There is a fundamental lesson to be learned from the BP debacle in the Gulf of Mexico – that management rules – not culture or leadership. BP boss Tony Hayward promised to make safety BP's top priority – to "focus like a laser" on it. He probably was sincere. The problem is that few people actually work for Tony Hayward. Most BP employees have probably seen more of him over the last few months on TV than they saw him – or any other BP exec – over the span of their careers. So while he may well be a devout safety crusader, BP's employees worked for people far down the ladder who were driven not by Tony Hayward's speeches or priorities, but by the management infrastructure under which they worked.
"Mr. Shaw, the Gulf of Mexico head, made the point at a meeting for top managers in Phoenix in April 2008. His aim, according to an internal BP communication, was to instill a 'much stronger performance culture' in the organization, based on strictly managing costs and ''this notion that every dollar does matter.' ", according to the Wall Street Journal. So the boss can say the culture is whatever he wants it to be, but the true culture of the organization is a function of "performance targets, which determined bonuses for top managers and low-level workers alike." Apparently bonuses were not tied to "Total Recordable Incident Rate"—normally measured as total number of incidents resulting in injury or illness for every 200,000 man-hours worked … The rate was 0.97 for the Gulf drilling unit, over the target of 0.62."
So which do you suppose drove the culture and decision making at BP – Tony Hayward's 'laser focus' on safety, or bonuses tied to hitting cost targets? That's a rhetorical question for any of you who might have missed the fact that the Gulf of Mexico is slowly taking on the character of the La Brea Tar Pits.
Now most managers are not putting the global environment at risk with their failure to follow up on their grand cultural pronouncements with a re-enforcing management infrastructure – but they often put their companies at risk. Usually the gap is between platitudes about the employees being the most valuable asset – and accounting systems that say employees are a variable cost, and performance metrics that reward headcount reductions; or between statements about customers being #1 and financial processes that lead management to think that moving everything 9,000 miles away from the customers to some Chinese manufacturing site with dubious quality is a good idea.
Don't get me wrong. Leadership and culture are essential elements of success, but what the big boss says is not particularly important – it is what he or she does to follow through with the management processes that matter. People are clearly not the most important asset in management schemes that view labor savings as the primary (often sole) justification for automation. Customers are not going to be particularly important in a company that does not measure value adding for customers – just costs.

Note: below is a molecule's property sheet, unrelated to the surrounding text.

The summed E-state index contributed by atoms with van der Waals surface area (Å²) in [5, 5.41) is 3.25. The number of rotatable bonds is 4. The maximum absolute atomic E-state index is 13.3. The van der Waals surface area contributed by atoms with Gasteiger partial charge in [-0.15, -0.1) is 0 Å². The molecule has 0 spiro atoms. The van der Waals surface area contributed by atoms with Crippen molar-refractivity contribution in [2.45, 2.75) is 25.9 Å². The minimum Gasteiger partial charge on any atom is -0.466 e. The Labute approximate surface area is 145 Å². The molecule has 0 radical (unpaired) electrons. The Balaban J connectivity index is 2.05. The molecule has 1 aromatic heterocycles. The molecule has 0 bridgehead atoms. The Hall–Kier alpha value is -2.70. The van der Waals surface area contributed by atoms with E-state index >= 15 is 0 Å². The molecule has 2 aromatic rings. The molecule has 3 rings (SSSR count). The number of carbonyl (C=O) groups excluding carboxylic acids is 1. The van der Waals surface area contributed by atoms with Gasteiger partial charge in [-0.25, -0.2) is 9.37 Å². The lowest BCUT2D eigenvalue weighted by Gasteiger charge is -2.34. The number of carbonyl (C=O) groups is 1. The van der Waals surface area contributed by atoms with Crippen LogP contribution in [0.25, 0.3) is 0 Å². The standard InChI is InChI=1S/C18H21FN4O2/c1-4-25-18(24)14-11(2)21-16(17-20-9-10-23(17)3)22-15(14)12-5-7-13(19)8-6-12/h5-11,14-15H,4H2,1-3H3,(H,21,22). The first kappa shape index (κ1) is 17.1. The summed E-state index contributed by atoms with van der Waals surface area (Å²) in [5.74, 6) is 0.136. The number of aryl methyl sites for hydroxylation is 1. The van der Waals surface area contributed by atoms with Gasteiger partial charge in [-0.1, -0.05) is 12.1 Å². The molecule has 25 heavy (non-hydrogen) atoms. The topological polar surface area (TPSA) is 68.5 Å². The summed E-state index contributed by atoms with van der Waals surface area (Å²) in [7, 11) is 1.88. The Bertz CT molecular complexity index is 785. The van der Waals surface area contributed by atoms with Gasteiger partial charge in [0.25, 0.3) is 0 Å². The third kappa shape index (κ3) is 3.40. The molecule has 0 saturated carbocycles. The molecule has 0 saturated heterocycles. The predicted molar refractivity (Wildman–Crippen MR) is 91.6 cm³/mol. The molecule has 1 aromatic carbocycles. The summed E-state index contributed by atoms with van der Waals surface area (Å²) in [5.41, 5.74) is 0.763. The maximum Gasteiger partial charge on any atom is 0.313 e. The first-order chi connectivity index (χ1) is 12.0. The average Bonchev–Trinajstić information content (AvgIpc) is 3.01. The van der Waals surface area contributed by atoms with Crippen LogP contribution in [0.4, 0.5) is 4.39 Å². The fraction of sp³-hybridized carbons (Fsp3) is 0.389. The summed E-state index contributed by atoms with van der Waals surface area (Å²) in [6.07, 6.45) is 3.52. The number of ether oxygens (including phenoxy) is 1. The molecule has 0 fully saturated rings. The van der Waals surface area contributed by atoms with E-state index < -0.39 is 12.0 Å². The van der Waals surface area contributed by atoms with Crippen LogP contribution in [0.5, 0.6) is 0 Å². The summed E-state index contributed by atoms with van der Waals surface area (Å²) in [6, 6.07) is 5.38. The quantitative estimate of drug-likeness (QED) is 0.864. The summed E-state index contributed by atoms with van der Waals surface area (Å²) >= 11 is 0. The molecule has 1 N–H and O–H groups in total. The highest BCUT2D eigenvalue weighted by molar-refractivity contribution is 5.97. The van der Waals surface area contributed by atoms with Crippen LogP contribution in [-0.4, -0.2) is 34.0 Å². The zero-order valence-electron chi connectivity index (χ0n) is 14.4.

A strong enough leader can force his cultural will on the company for a while. Bob Galvin did when he personally hammered Six Sigma throughout the Motorola organization back in the 1980's, but without a supporting management structure it cannot possibly sustain. Galvin's chair was barely warm before it began to unravel and within a few short years Mot had gone from perhaps the leading manufacturer in the world – on par with Toyota – to shutting down plants and laying off better than 60,000 employees in their rush to outsource. You see, Galvin didn't change Motorola accounting, he simply used the power of his position to ignore the accounting data and over-rule the accountants. When he left, the old accounting driven management shceme was still there, and it drove Motorola back to its old form.
Wiremold did not fall from being one of the truly great lean companies to just another mediocre manufacturer because the French owners don't like people or customers. They fell from their lofty heights as a result of how their new owners make decisions – mostly by using traditional, flawed accounting data.
You can see the opposite at play at Barry-Wehmiller, where Bob Chapman is a cultural crusader of near maniacal zeal, but the culture is solidly backed up by Jerry Solomon instilling lean accounting principles, and a guy named Dick Ryan spreading lean operational principles throughout the companies. When backed up by such management processes that align the data and criteria for decision making with the culture, excellence can and will be sustained.
The road to hell is truly paved with good intentions. Management is far more often than not sincere in wanting to do well by the stakeholders, and to run rewarding, safe, customer driven companies. But when they deploy the same old management systems and processes – accounting, performance metrics, top down org structures, ROI based investment decisions – it isn't going to happen. And there are empty beaches in Florida to prove it.